An Indian-origin conman was sentenced to six years and 10 months in jail in Singapore on Wednesday for running a fake investment scheme and cheating people, including his Indian-origin neighbour, of over Singapore dollars 1 million. Sathish Nair Dhanabalan, 36, would convince his India-origin neighbour Elanngovan Pillai Munisamy, 56, to continue investing each time the "high returns from the investment" were due, The Straits Times reported.
As part of the ruse, which took place from 2014 to 2016, Dhanabalan cheated Elanngovan of more than Singapore dollars 200,000. The Indian-origin neighbour even received text messages and calls from a person who claimed to be "Ho Ching", the CEO of the state-owned Temasek Holdings and wife of Prime Minister Lee Hsien Loong, it said. Dhanabalan had used various investment scams to cheat a total of nine victims of more than Singapore dollars 1 million. He was jailed to six years and 10 months on Wednesday, the report said.
In 2017, Dhanabalan used a similar tactic of a purported investment with another company Barclays Bank to cheat three other victims – Fadhilah Ibrahim; her husband, Aniz Sirajudin Shaik Abdullah; and her mother, Madam Barakathunisa of more than Singapore dollars 400,000 (USD 3 lakh). He later gave excuses when they wanted their money back.
Dhanabalan also forged documents of government organisations to show to his victims why they could not get their money back. In August 2017, he stole four of his father's cheques and forged the elderly man's signature on them. He then issued two of them to Aniz, and one each to Fadhilah and Barakathunisa. Each cheque was for Singapore dollars 150,000 (1.1 lakh).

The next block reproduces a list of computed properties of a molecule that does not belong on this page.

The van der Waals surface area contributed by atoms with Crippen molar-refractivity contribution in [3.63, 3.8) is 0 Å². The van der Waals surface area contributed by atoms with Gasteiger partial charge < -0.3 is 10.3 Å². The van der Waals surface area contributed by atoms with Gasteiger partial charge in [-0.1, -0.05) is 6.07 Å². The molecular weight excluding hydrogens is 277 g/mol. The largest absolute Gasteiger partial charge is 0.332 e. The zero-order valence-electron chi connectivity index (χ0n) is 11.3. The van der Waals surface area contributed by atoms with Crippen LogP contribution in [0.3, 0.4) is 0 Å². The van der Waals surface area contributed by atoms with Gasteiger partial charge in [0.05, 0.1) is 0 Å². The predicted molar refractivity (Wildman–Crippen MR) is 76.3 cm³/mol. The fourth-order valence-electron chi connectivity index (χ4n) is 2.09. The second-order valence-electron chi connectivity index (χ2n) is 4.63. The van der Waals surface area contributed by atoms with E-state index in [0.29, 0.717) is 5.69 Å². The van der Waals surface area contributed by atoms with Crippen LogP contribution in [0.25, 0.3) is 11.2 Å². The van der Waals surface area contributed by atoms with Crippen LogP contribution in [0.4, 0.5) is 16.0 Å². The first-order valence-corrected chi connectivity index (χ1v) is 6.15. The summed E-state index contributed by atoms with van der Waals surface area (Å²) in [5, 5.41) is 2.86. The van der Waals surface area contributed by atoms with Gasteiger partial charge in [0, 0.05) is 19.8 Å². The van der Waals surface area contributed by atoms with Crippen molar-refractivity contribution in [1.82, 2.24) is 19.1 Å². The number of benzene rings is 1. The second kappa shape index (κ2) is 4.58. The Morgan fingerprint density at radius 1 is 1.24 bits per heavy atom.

The cheques, however, bounced as there were insufficient funds in the bank account they were linked to. The court heard that Dhanabalan used similar methods to cheat his other victims, the report said. He pleaded guilty on Wednesday to 20 charges, including eight counts of cheating involving more than Singapore dollars 700,000 (USD 5.2 lakh) in total, it said, adding that another 41 charges linked to the remaining amount were taken into consideration during sentencing.
Deputy Public Prosecutor Lu Yiwei urged the court to sentence Dhanabalan to six years and 10 months in jail, stressing that he had taken "painstaking steps" to avoid the detection of his crime. "He perpetuated his ruse so well that the victims were fooled into continuously handing him monies for investments. The accused used the identities of real people as the purported senders of the letters to shore up the credibility of the letters," she said.
The court heard that Dhanabalan had given back to his victims about 40 per cent of the amount he had taken.